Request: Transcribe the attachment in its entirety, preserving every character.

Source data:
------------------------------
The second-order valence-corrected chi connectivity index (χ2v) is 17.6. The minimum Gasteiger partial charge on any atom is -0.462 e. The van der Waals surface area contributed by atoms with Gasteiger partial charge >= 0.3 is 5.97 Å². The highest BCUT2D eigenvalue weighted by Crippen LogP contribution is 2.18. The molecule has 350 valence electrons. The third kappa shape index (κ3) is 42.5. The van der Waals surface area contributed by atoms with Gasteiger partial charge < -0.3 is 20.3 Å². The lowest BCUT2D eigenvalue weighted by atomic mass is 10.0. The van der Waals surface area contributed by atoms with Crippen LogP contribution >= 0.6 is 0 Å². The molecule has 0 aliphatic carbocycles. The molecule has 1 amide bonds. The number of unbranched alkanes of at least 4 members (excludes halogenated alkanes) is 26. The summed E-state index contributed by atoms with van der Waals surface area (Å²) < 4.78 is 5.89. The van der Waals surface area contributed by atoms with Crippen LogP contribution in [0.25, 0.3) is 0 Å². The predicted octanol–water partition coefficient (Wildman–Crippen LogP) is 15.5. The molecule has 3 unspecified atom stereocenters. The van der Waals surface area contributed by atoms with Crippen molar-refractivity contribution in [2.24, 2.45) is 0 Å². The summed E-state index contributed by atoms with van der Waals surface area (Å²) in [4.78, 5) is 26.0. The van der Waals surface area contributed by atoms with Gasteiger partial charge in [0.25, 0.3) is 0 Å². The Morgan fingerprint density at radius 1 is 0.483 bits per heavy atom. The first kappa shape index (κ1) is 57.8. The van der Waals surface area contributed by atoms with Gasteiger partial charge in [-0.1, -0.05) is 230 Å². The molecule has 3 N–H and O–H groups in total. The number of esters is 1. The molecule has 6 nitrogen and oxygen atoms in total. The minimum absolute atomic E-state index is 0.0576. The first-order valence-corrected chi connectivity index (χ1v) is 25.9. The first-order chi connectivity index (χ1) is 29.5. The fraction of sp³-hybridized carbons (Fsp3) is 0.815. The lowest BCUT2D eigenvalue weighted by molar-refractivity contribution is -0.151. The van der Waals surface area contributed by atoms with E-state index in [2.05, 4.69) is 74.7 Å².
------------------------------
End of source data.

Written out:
The second-order valence-corrected chi connectivity index (χ2v) is 17.6. The minimum Gasteiger partial charge on any atom is -0.462 e. The van der Waals surface area contributed by atoms with Gasteiger partial charge >= 0.3 is 5.97 Å². The highest BCUT2D eigenvalue weighted by Crippen LogP contribution is 2.18. The molecule has 350 valence electrons. The third kappa shape index (κ3) is 42.5. The van der Waals surface area contributed by atoms with Gasteiger partial charge < -0.3 is 20.3 Å². The lowest BCUT2D eigenvalue weighted by atomic mass is 10.0. The van der Waals surface area contributed by atoms with Crippen LogP contribution >= 0.6 is 0 Å². The molecule has 0 aliphatic carbocycles. The molecule has 1 amide bonds. The number of unbranched alkanes of at least 4 members (excludes halogenated alkanes) is 26. The summed E-state index contributed by atoms with van der Waals surface area (Å²) < 4.78 is 5.89. The van der Waals surface area contributed by atoms with Crippen LogP contribution in [0.25, 0.3) is 0 Å². The predicted octanol–water partition coefficient (Wildman–Crippen LogP) is 15.5. The molecule has 3 unspecified atom stereocenters. The van der Waals surface area contributed by atoms with Crippen molar-refractivity contribution in [2.24, 2.45) is 0 Å². The summed E-state index contributed by atoms with van der Waals surface area (Å²) in [4.78, 5) is 26.0. The van der Waals surface area contributed by atoms with Gasteiger partial charge in [0.25, 0.3) is 0 Å². The Morgan fingerprint density at radius 1 is 0.483 bits per heavy atom. The first kappa shape index (κ1) is 57.8. The van der Waals surface area contributed by atoms with Gasteiger partial charge in [-0.1, -0.05) is 230 Å². The molecule has 3 N–H and O–H groups in total. The number of esters is 1. The molecule has 6 nitrogen and oxygen atoms in total. The minimum absolute atomic E-state index is 0.0576. The first-order valence-corrected chi connectivity index (χ1v) is 25.9. The first-order chi connectivity index (χ1) is 29.5. The fraction of sp³-hybridized carbons (Fsp3) is 0.815. The lowest BCUT2D eigenvalue weighted by molar-refractivity contribution is -0.151. The van der Waals surface area contributed by atoms with E-state index in [2.05, 4.69) is 74.7 Å².